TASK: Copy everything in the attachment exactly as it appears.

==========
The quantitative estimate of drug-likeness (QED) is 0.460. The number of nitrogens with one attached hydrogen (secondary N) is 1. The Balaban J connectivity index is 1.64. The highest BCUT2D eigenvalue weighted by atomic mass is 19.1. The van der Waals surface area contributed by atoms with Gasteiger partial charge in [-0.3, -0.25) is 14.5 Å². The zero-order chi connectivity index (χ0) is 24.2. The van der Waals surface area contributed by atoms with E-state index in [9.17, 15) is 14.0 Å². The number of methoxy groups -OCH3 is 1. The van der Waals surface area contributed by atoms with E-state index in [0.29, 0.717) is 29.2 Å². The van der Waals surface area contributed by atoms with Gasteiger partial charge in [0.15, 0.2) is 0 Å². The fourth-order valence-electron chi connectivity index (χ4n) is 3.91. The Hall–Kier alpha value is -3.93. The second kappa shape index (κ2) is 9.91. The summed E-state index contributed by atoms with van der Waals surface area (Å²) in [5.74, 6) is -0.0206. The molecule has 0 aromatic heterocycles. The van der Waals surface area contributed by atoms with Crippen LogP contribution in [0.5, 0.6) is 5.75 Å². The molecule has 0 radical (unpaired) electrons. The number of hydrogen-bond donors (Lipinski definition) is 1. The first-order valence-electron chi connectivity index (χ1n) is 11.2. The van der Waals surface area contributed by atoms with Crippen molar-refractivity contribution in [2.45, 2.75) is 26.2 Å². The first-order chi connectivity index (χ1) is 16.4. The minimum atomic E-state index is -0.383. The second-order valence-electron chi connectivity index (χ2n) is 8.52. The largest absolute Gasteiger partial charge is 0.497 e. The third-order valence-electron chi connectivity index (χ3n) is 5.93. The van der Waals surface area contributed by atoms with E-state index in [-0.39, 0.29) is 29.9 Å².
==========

The quantitative estimate of drug-likeness (QED) is 0.460. The number of nitrogens with one attached hydrogen (secondary N) is 1. The Balaban J connectivity index is 1.64. The highest BCUT2D eigenvalue weighted by atomic mass is 19.1. The van der Waals surface area contributed by atoms with Gasteiger partial charge in [-0.3, -0.25) is 14.5 Å². The zero-order chi connectivity index (χ0) is 24.2. The van der Waals surface area contributed by atoms with E-state index in [9.17, 15) is 14.0 Å². The number of methoxy groups -OCH3 is 1. The van der Waals surface area contributed by atoms with E-state index in [0.29, 0.717) is 29.2 Å². The van der Waals surface area contributed by atoms with Gasteiger partial charge in [0.15, 0.2) is 0 Å². The fourth-order valence-electron chi connectivity index (χ4n) is 3.91. The Hall–Kier alpha value is -3.93. The second kappa shape index (κ2) is 9.91. The summed E-state index contributed by atoms with van der Waals surface area (Å²) in [5.74, 6) is -0.0206. The molecule has 0 aromatic heterocycles. The van der Waals surface area contributed by atoms with Crippen LogP contribution in [0.5, 0.6) is 5.75 Å². The molecule has 0 radical (unpaired) electrons. The number of hydrogen-bond donors (Lipinski definition) is 1. The first-order valence-electron chi connectivity index (χ1n) is 11.2. The van der Waals surface area contributed by atoms with Crippen molar-refractivity contribution in [2.45, 2.75) is 26.2 Å². The first-order chi connectivity index (χ1) is 16.4. The minimum atomic E-state index is -0.383. The second-order valence-electron chi connectivity index (χ2n) is 8.52. The largest absolute Gasteiger partial charge is 0.497 e. The third-order valence-electron chi connectivity index (χ3n) is 5.93. The van der Waals surface area contributed by atoms with E-state index in [-0.39, 0.29) is 29.9 Å².